Blanche Evans is a writer/editor and CEO of evansEmedia. Formerly, she was a senior editor with Realty Times, where she was named by REALTOR® Magazine as one of the most influential people in the real estate industry.
Staging Helps Sell Homes
How to correctly prepare properties for showings, to make them sell more quickly.
April 1, 2002
Homes may languish on the market for a variety of reasons, many outside a salesperson’s control, such as a buyer's market, unrealistic seller, or undesirability property. However, many salespeople agree that if a home is staged correctly from the beginning, it can help prevent a troubled listing.
Some salespeople use staging lists to guide the seller to make the home more attractive to buyers. Typical lists include such advice as:
- Improve drive-up through such steps as removing clutter, planting fresh flowers, and trimming trees.
- Remove all clutter indoors.
- Make closets look larger by packing away out-of-season clothes.
- Paint interior and exterior, using a neutral tone.
- Depersonalize the home by removing photos, mementos, and dated articles.
- Set a party dinner table, including mats, cloth, napkins, candles, flowers, china, and crystal.
- Remove valuables, prescription medicine, collectibles, and breakables.
- Make cosmetic repairs, such as replacing peeling wallpaper, caulking tubs, and polishing doorknobs.
- Make functional repairs; for example, fix drippy faucets and sticking doors, and mend fences.
- Pack anything you are not using and store it out of the house
- Clean up daily after pets; scoop after dogs, sift cat litter trays, and place fresh paper in bird cages
Is there more that can be done? Staging lists need to be customized for each home. A generic list may make a seller feel you haven't really looked at the home if they have already done some of the things on your list. Also, many times sellers don't understand the importance of staging. That's when you need to drive the point home.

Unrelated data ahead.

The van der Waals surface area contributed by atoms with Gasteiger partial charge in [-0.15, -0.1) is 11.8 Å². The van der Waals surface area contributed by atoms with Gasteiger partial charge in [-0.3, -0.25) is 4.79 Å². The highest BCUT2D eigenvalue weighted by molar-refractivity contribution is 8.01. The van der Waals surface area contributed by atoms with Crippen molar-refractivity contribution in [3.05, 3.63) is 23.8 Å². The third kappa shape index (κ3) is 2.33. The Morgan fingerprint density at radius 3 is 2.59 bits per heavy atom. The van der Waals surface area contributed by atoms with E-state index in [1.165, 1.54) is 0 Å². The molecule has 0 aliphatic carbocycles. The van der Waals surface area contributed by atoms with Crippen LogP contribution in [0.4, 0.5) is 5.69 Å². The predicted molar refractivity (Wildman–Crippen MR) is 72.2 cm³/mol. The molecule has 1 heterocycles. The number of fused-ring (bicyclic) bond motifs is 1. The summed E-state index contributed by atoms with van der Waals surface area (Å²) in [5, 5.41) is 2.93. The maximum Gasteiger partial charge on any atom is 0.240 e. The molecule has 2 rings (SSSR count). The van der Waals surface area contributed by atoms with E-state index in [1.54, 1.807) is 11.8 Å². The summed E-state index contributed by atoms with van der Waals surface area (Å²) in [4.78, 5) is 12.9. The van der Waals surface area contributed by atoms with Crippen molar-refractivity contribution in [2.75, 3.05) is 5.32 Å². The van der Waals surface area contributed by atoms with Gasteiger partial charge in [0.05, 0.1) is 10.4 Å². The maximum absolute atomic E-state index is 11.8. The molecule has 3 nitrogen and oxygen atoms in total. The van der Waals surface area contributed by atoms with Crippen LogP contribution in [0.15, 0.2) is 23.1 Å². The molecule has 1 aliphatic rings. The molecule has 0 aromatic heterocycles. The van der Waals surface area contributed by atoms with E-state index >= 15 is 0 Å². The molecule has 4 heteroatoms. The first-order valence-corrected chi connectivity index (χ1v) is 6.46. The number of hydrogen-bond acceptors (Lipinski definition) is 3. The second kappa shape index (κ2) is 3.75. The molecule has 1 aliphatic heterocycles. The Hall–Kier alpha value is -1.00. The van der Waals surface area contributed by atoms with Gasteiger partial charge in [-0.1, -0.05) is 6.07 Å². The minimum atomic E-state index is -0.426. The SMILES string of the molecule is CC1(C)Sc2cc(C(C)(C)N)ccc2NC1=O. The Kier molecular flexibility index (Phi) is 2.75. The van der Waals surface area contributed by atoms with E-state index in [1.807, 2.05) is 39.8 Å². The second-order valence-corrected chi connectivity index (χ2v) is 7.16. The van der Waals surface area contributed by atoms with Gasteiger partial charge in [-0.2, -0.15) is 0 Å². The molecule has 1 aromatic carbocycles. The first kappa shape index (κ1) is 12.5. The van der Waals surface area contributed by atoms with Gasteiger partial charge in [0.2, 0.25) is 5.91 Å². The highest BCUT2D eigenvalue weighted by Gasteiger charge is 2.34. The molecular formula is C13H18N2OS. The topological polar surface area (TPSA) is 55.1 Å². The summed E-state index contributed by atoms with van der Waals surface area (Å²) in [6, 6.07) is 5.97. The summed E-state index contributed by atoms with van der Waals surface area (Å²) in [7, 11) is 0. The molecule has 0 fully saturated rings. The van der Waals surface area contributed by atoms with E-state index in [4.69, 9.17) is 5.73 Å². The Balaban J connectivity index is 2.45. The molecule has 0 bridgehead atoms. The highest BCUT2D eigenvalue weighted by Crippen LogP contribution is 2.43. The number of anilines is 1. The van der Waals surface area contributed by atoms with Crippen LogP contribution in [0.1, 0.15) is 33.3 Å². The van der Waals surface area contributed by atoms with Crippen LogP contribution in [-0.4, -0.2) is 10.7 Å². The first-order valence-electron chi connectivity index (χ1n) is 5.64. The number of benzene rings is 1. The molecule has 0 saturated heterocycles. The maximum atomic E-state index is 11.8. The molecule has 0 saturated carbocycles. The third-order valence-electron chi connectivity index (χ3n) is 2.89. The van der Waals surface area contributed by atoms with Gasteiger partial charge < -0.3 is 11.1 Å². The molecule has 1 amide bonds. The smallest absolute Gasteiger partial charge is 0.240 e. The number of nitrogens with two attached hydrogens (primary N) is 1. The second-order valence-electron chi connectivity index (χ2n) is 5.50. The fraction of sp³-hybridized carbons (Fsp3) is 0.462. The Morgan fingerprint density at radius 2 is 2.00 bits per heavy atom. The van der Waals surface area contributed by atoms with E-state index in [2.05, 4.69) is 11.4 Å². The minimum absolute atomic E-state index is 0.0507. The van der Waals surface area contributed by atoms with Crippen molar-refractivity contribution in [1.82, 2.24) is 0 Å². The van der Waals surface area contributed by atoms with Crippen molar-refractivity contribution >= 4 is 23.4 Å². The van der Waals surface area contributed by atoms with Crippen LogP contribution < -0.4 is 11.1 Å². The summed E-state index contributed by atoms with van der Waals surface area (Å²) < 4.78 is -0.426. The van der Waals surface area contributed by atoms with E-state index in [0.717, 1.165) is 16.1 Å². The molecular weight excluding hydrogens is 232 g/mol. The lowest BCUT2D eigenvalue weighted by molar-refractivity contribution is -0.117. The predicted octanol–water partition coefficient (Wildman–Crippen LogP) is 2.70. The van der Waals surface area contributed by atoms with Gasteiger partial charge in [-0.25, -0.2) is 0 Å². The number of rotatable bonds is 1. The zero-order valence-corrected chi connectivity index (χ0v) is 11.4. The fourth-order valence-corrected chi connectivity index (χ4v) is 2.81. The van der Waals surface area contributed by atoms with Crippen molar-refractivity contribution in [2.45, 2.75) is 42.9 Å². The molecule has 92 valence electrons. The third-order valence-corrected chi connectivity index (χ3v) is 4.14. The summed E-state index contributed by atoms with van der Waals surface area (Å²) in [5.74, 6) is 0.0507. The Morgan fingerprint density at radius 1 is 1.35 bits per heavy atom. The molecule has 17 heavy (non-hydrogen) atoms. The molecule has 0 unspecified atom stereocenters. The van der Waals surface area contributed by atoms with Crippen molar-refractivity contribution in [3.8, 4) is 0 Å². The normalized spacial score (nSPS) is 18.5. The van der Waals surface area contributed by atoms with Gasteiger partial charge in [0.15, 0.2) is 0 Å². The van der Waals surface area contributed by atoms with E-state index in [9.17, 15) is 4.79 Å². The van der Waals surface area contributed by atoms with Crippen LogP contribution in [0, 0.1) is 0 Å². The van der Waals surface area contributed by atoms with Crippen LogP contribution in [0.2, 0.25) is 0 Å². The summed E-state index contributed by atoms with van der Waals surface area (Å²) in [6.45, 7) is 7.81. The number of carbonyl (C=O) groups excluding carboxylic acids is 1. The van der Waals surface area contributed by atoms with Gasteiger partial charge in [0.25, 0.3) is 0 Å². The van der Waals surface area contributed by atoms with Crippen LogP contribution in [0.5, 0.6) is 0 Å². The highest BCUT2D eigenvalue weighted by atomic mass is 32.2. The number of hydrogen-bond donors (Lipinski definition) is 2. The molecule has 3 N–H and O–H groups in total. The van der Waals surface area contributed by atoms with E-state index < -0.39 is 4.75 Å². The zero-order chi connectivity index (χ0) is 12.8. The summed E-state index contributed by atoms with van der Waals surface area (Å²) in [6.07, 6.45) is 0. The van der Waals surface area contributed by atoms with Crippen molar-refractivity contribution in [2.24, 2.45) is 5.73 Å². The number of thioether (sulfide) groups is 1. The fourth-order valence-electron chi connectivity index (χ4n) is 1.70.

"I stage just about every one of my listings. Sellers live in their homes and they may not be aware what buyers are looking for today," says Dallas salesperson Linda Claycomb. Bringing in some plants or moving some furniture around can make a big difference."
She doesn't hesitate to tell sellers exactly what they need to do to get the home sold. "A fine listing won't sell with orange shag carpet, period," says Claycomb. "One house had pretty hardwoods, and I sold it in two days by asking the owners to take up the carpet in the bedrooms."
Romantic surprises also help put buyers in the mood to buy. "I bought a house, and the market went south, and even though I recarpeted and repainted, it didn't sell until it was staged," explains Claycomb. "When the renters moved out, I filled a garden room with plants. The kitchen had a ledge around the top so I put baskets and flowers. I took off the cabinet doors and put on glass fronts.I put blooming plants in the tubs. It sold the first day after it had been staged for full price."
Best tips? "Keep minimal furniture in the home," says Claycomb. "Everything has to be spotlessly clean. Bookcases can be turned into major miracles if you redo them with nice groupings of books. Group decorative items in threes, if possible."
The main point to staging? "People today have busy lives," says Claycomb. "They want to walk in and look at a home and say, 'This is mine. I can move into it without doing anything.' Most buyers want a move-in-ready home."
(c) Copyright 2002 Realty Times. Reprinted with permission.
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